Cobalt Mining in the Democratic Republic of Congo

Artisanal and small-scale mining (ASM) of Cobalt in the Democratic Republic of Congo has been the focus of many articles and news reports covering working conditions and child labour.

The exponential growth in demand for cobalt – driven by its essentiality in the most common types of lithium-ion batteries that power electric vehicles and store energy from solar, wind and other renewable sources – has put into the spotlight the way this critical mineral is sourced.

The Cobalt Institute has a longstanding commitment to the sustainable and responsible production and use of cobalt in all forms.  This page aims to explain where Cobalt is mined in the DRC, the issues related to Artisanal and small-scale mining (ASM) and the steps the industry is taking to address these issues.


of cobalt production is mined as a by product

Cobalt is mined across the world and the vast majority is produced as a by-product from large scale copper and nickel mines.

Where is cobalt mined in the DRC?

The Democratic Republic of Congo (DRC) is the world’s leading source of mined cobalt, supplying approximately 70% of Global cobalt mine production (Source: United States Geological Survey).

The mines that extract cobalt are in the Lualaba Province in Southern Congo. This region is known as the copper belt and cobalt is mined as a by-product of copper mining.

The majority (around 65-85%) of all cobalt mined in the DRC comes from large scale copper mines that are mostly operated by large multinational mining companies. The operations in these mines are strictly controlled by the operators and local governments.

The remaining 15-35% comes from artisanal and small-scale mining (ASM). ASM can include men and women working on an individual basis as well as those working in family groups, in partnership, in teams or as members of cooperatives or other types of legal associations and enterprises.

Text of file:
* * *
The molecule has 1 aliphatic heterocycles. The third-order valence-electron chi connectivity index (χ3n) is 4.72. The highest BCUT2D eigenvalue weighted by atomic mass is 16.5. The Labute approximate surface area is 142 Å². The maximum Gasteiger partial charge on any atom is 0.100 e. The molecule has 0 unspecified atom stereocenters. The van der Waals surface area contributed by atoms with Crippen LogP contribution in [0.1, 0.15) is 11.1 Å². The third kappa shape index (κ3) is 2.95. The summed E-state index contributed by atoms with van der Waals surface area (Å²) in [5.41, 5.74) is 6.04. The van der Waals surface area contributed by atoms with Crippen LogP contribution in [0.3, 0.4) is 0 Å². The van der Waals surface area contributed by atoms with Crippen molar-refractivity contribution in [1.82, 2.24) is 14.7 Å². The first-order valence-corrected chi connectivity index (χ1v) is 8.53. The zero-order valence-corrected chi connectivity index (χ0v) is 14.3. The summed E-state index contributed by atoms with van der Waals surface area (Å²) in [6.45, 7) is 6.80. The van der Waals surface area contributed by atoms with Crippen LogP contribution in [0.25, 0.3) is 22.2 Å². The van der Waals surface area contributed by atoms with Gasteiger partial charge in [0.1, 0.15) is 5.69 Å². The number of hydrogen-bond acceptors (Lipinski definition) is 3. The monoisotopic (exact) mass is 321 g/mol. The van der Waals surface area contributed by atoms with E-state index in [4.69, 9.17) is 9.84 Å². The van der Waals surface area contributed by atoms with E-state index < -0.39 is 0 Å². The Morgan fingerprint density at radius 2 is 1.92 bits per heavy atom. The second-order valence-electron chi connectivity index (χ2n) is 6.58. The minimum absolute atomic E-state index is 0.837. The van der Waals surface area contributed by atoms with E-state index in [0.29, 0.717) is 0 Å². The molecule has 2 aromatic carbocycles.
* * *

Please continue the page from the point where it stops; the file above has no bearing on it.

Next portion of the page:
How is cobalt mined in the DRC?

Issues related to Artisanal and Small Scale Mining

Systemic child labour


Hazardous working conditions

Unfair trading practices exploiting local workers selling to traders on the open market

Why not ban imports from Artisanal and Small-Scale Mining?

Curtailing mining activities in the DRC would severely harm the local population. Mineral extraction accounts for 90% of the country’s exports and constitutes a core element of the Congolese economy. An estimated 100,000 to 200,000 people work in ASM and any others depend on their income. Cobalt extraction through ASM presents an important development opportunity for the DRC, on the condition that responsible practices can be established

"Artisanal mining is a lifeline for millions of impoverished people in the DRC. We need to see companies working with the authorities to formalize it – make it safer, remove children, provide miners with a fair price."

Mark Dummett, Head of Business, Security and Human Rights at Amnesty International, quoted in The Financial Times, 28 May 2020

Our Responsibility

The Cobalt Institute is engaged with several ongoing initiatives with the principal aim of putting artisanal mining in the DRC on a legitimate and transparent footing, as well as seeking to address the root causes of poverty.

ASM Formalisation

Formalisation of an informal industry is generally defined as the development of standards in line with basic human rights principles and environmental standards. In the case of ASM, these standards include basic infrastructure, health and safety measures, and monitoring to assess compliance with these standards. The formalisation of ASM practices is an essential step to address the issues related to the artisanal mining sites. The jobs and income created on formalised ASM sites can also help reduce extreme poverty, which is a root cause of child labour.

The formalisation of ASM practices is an essential step to address the issues related to the artisanal mining sites. The jobs and income created on formalised ASM sites can also help reduce extreme poverty, which is a root cause of child labour. 

In 2019, the Democratic Republic of the Congo Government established the Entreprise Générale du Cobalt SA (EGC), a subsidiary of GECAMINES, to exercise a monopoly in the country on the sourcing of cobalt from artisanal mining operations, whereby processing prior to export is required before it can be traded.


The Cobalt Industry Responsible Assessment Framework (CIRAF) is a management tool designed for all companies, whether or not they are producing and/or sourcing from high-risk countries. CIRAF consolidates due diligence actions being taken by companies across the cobalt industry to demonstrate best practice and meet the expectations of civil society, the media and the cobalt market. As such, CIRAF provides a unified yet flexible approach towards responsible and sustainable cobalt production and sourcing.

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